Graduate ambassador spotlight: Tracy Walker
The Graduate School is featuring eight students and their unique paths through higher education. The essay below is written by Tracy Walker, a Ph.D. student in learning design and technology in the College of Education.
The only one of her siblings to earn a college degree, my mother has always emphasized the importance of education. A former educator, she was my first teacher and has always been one of my biggest cheerleaders. We always celebrate my successes—including graduations, births, and promotions—together.
As a high school senior, I planned to pursue a career in law. Because I excelled in math and science, my father encouraged me to consider engineering. The summer after I graduated, I attended an eight-week summer engineering program during which I earned a four-year college scholarship from a Michigan-based manufacturing company. That was cause for celebration.
I prepared for a career in chemical engineering, but a summer internship at the end of my second year made me reconsider. I changed my major to English and communication, with the goal of working in community affairs or for a member of Congress.
After graduation, I accomplished many goals, and the celebrations continued. I landed a position in community relations with the Detroit Pistons, where I developed, implemented and evaluated initiatives aimed at helping schools improve student attendance, grades, and behavior. I got married and started a family. I earned a master’s in communication. I began teaching English and communication courses, eventually becoming a subject matter expert for an instructional design team. I managed my own business, providing public relations services to professional athletes and nonprofit sports-related organizations. I became communications director for a member of Congress, and redesigning her website sparked my interest in user experience.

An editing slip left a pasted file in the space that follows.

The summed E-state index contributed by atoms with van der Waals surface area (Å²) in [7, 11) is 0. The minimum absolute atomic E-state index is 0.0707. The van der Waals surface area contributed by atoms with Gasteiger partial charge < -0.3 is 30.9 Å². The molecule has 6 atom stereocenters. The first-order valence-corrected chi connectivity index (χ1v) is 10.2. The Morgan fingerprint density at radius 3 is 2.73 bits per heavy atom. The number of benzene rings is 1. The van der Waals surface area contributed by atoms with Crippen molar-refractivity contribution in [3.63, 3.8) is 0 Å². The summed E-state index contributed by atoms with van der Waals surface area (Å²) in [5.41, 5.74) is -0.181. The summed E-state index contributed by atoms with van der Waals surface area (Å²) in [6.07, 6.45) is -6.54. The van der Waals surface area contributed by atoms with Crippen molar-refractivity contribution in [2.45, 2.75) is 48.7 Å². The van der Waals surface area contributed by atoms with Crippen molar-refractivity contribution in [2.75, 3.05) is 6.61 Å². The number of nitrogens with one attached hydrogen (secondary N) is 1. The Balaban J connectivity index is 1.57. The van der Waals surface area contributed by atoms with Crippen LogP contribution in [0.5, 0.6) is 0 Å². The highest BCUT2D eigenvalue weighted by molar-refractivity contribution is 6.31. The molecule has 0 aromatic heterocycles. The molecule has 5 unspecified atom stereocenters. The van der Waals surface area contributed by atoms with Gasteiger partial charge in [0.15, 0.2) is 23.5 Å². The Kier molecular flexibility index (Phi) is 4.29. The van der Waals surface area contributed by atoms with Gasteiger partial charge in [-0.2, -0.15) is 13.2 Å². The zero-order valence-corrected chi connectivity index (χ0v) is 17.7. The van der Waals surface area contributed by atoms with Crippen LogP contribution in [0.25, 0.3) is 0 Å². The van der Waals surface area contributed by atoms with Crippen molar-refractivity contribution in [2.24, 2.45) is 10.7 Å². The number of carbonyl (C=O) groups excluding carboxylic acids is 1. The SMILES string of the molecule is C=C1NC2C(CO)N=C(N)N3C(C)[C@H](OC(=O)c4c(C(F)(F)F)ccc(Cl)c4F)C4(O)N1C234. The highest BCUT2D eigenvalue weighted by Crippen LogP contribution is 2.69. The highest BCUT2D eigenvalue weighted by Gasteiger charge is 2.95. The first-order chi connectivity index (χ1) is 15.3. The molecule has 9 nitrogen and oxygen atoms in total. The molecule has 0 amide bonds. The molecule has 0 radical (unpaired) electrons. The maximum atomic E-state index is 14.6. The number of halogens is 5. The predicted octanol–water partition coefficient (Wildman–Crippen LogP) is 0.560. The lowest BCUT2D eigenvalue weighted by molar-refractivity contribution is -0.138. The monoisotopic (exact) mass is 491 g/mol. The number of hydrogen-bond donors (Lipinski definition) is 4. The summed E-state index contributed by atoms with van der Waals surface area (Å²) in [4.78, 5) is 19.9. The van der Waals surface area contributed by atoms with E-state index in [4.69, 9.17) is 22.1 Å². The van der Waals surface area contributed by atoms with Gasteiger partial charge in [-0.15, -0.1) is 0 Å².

I was researching user experience programs when I discovered Wayne State’s Master of Library and Information Science (MLIS) program. I applied and began taking courses. I was exploring doctoral studies in LIS when I took an instructional design class and decided to explore the learning design and technology (LDT) program in the College of Education.
My father died unexpectedly. My father-in-law died, and my husband left. Three months later, during my first semester in the education specialist certificate program in LDT, my mother—a retired educator and Wayne State alumna—was diagnosed with lung cancer. I became her caregiver. With two children already in college and another about to start and more expenses and responsibilities to handle, I took a break. I started to question whether I should continue. Could I manage work, school, and other obligations in the midst of the chaos in my personal life? Would it be wise to pursue a doctorate when my family needed me? Should I start a Ph.D. at 50?
During my self-imposed hiatus, we learned my mother’s cancer had spread to her brain. She told me to “enjoy every moment” right before saying she wanted to see me graduate with my Ph.D. Two faculty members encouraged me to consider doctoral studies in LDT after reviewing my final project for my first class. Then, my daughter told me it was time for me to stop making sacrifices and proceed with my studies.
The last two years reinforced four things. First, we are strong enough to handle any challenges that come our way. We have to push through to experience a breakthrough. Second, there are people—including faculty, family, and friends—who want us to succeed. We must surround ourselves with individuals who will encourage and motivate us as we work toward our goals. Next, self-care is not selfish. We cannot take care of others without first taking care of ourselves. Finally, we must enjoy every moment, spending time with people and on projects that give us joy.
As a doctoral student, I am confident I have finally found my place. LDT allows me to use the knowledge and skills I amassed from my experiences to address learning and performance issues. It also seems like a natural next step. My goal is to teach and conduct research focused on women who are online entrepreneurs as instructional designers in virtual, informal learning spaces. This accomplishment is important not only because I want to create new knowledge and lift up the voices of women and people of color in the profession but also because my mother is still cheering me on and expects me to finish — so we can celebrate together.